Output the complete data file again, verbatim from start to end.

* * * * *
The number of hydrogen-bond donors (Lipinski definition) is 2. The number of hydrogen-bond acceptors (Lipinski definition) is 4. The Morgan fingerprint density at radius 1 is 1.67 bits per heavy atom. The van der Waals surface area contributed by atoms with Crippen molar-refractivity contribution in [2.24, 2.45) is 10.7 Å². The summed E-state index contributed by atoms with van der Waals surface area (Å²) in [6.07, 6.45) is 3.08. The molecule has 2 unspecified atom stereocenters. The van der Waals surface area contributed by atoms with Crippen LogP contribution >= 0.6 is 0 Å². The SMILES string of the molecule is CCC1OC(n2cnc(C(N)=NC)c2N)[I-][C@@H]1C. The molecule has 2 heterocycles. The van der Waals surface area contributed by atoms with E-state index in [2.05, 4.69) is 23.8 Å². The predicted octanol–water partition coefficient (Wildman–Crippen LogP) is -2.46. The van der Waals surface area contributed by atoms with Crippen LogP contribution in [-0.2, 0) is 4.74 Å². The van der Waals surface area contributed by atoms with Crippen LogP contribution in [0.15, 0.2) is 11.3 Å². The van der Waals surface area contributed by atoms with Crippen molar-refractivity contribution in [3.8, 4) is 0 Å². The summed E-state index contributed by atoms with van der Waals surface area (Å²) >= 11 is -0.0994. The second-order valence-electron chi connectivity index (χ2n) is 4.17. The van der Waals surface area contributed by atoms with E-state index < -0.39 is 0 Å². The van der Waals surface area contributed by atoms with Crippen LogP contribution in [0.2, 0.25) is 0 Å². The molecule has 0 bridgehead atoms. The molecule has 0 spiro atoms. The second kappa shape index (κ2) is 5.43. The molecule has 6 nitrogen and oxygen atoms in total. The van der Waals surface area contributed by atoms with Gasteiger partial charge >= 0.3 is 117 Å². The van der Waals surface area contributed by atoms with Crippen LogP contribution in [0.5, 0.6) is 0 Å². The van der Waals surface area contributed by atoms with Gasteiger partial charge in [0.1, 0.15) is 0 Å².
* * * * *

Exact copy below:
The number of hydrogen-bond donors (Lipinski definition) is 2. The number of hydrogen-bond acceptors (Lipinski definition) is 4. The Morgan fingerprint density at radius 1 is 1.67 bits per heavy atom. The van der Waals surface area contributed by atoms with Crippen molar-refractivity contribution in [2.24, 2.45) is 10.7 Å². The summed E-state index contributed by atoms with van der Waals surface area (Å²) in [6.07, 6.45) is 3.08. The molecule has 2 unspecified atom stereocenters. The van der Waals surface area contributed by atoms with Crippen LogP contribution >= 0.6 is 0 Å². The SMILES string of the molecule is CCC1OC(n2cnc(C(N)=NC)c2N)[I-][C@@H]1C. The molecule has 2 heterocycles. The van der Waals surface area contributed by atoms with E-state index in [2.05, 4.69) is 23.8 Å². The predicted octanol–water partition coefficient (Wildman–Crippen LogP) is -2.46. The van der Waals surface area contributed by atoms with Crippen LogP contribution in [-0.2, 0) is 4.74 Å². The van der Waals surface area contributed by atoms with Crippen LogP contribution in [0.15, 0.2) is 11.3 Å². The van der Waals surface area contributed by atoms with Crippen molar-refractivity contribution in [3.8, 4) is 0 Å². The summed E-state index contributed by atoms with van der Waals surface area (Å²) >= 11 is -0.0994. The second-order valence-electron chi connectivity index (χ2n) is 4.17. The van der Waals surface area contributed by atoms with E-state index < -0.39 is 0 Å². The van der Waals surface area contributed by atoms with Crippen LogP contribution in [0.2, 0.25) is 0 Å². The molecule has 0 bridgehead atoms. The molecule has 0 spiro atoms. The second kappa shape index (κ2) is 5.43. The molecule has 6 nitrogen and oxygen atoms in total. The van der Waals surface area contributed by atoms with Gasteiger partial charge >= 0.3 is 117 Å². The van der Waals surface area contributed by atoms with Crippen LogP contribution in [0.5, 0.6) is 0 Å². The van der Waals surface area contributed by atoms with Gasteiger partial charge in [0.1, 0.15) is 0 Å².